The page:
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Should You Get Your Baby a Social Security Number?

And How to Do It

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Social security card
Tom Grill/Photographer's Choice RF/Getty Images

Despite the fact that many people object to being tracked by the U.S. government from the "cradle to the grave," there are several at least convenient reasons for parents to get Social Security numbers for their newborn babies.

Why So Soon?

While it is not required, most parents now apply for their new baby's Social Security number before they even leave the hospital. According to the Social Security Administration (SSA), there are several good reasons for doing so.

The most common reason is that in order to for you to claim an exemption for your child as a dependent on your federal income tax, he or she will need a Social Security number. In addition, if you qualify for the child tax credit, you will need your child's Social Security number to claim it. Your child may also need a Social Security number if you plan to:
  • Obtain health insurance for your child or add your child to your own health care plan;
  • Open a bank or savings account for your child;
How to Do It: At the Hospital

The easiest and fastest way to get your new baby a Social Security number is to say you want one when you give the hospital information for your baby's birth certificate. You will need to provide both parents' Social Security numbers if possible. However, you can still apply even if you do not know both parents' Social Security numbers.

When you apply at the hospital, your application is first processed by your state and then by Social Security. While each state has different processing times, about 2 weeks is average. Add another 2 weeks for processing by Social Security. You will get your child's Social Security card in the mail.

Also See: Protect Your Kids from ID Theft at School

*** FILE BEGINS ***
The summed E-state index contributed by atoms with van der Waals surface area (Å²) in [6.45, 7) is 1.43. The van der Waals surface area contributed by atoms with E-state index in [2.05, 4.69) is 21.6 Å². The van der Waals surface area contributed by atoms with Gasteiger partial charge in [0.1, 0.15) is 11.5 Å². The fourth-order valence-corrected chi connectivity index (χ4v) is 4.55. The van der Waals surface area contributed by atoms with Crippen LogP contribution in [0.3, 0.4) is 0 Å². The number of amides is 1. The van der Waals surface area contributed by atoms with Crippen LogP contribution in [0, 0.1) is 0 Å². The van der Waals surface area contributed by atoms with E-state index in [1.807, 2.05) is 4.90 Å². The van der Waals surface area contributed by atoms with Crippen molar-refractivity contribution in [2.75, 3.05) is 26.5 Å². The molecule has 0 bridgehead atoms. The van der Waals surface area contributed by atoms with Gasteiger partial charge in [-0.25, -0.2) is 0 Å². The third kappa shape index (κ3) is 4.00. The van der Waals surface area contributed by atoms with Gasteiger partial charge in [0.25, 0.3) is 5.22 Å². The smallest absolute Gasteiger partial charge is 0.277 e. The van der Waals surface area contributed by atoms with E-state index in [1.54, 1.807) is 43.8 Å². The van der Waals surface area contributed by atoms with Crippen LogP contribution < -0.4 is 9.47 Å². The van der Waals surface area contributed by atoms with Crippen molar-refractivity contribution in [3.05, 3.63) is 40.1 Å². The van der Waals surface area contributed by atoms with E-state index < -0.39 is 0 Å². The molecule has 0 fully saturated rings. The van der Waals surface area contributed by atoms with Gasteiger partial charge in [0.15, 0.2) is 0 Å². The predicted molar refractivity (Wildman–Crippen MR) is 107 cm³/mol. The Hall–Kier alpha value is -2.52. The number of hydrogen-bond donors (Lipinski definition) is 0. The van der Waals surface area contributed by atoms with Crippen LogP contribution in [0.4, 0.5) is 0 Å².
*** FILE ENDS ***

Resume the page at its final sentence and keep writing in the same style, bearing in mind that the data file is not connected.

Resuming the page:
If you do not get your child's Social Security card in the indicated time, you can call Social Security at 1-800-772-1213 (TTY 1-800-325-0778) between 7 a.m. to 7 p.m., Monday through Friday.

How to Do It: At the Social Security Office

If you didn't deliver your baby at a hospital or you chose not to apply in the hospital, you will need to visit your local Social Security Administration office in order to get your baby a Social Security number. At the Social Security office, you will need to do three things:
  • Provide original documents proving your child's identity, age and U.S. citizenship status; and
  • Provide documents proving your identity (driver's license, passport, etc.).
Ideally, you should provide your child's original birth certificate or a certified copy of the birth certificate. Other documents that might be accepted include; hospital records of birth, religious records, U.S. passport, or U.S. immigration document. Note that children 12 and older will need to appear in person when applying for a Social Security number.

The SSA provides a complete list of documents accepted when applying for a new or replacement Social Security number on their web site at http://www.ssa.gov/ssnumber/ss5doc.htm.

Also See: How to Replace a Lost or Stolen Social Security Card

What About Adopted Children?

If your adopted child does not already have a Social Security number, the SSA can assign one. While the SSA can give your adopted child a Social Security number before the adoption is complete, you may want to wait. Once the adoption is complete, you will be able to apply using your child's new name, and listing you as the parent.

For tax purposes, you might want to claim an exemption for your adopted child before the adoption is still pending. In this case, you need to send the IRS a Form W-7A, Application for Taxpayer Identification Number for Pending U.S. Adoptions.

Also See: Do You Need a Taxpayer Identification Number (TIN)?

What Does it Cost?

Nothing. There is no charge for getting a new or replacement Social Security number and card. All Social Security services are free. If someone wants to charge you for getting a number or card, you should report them to the SSA's Office of the Inspector General hotline at 1-800-269-0271.

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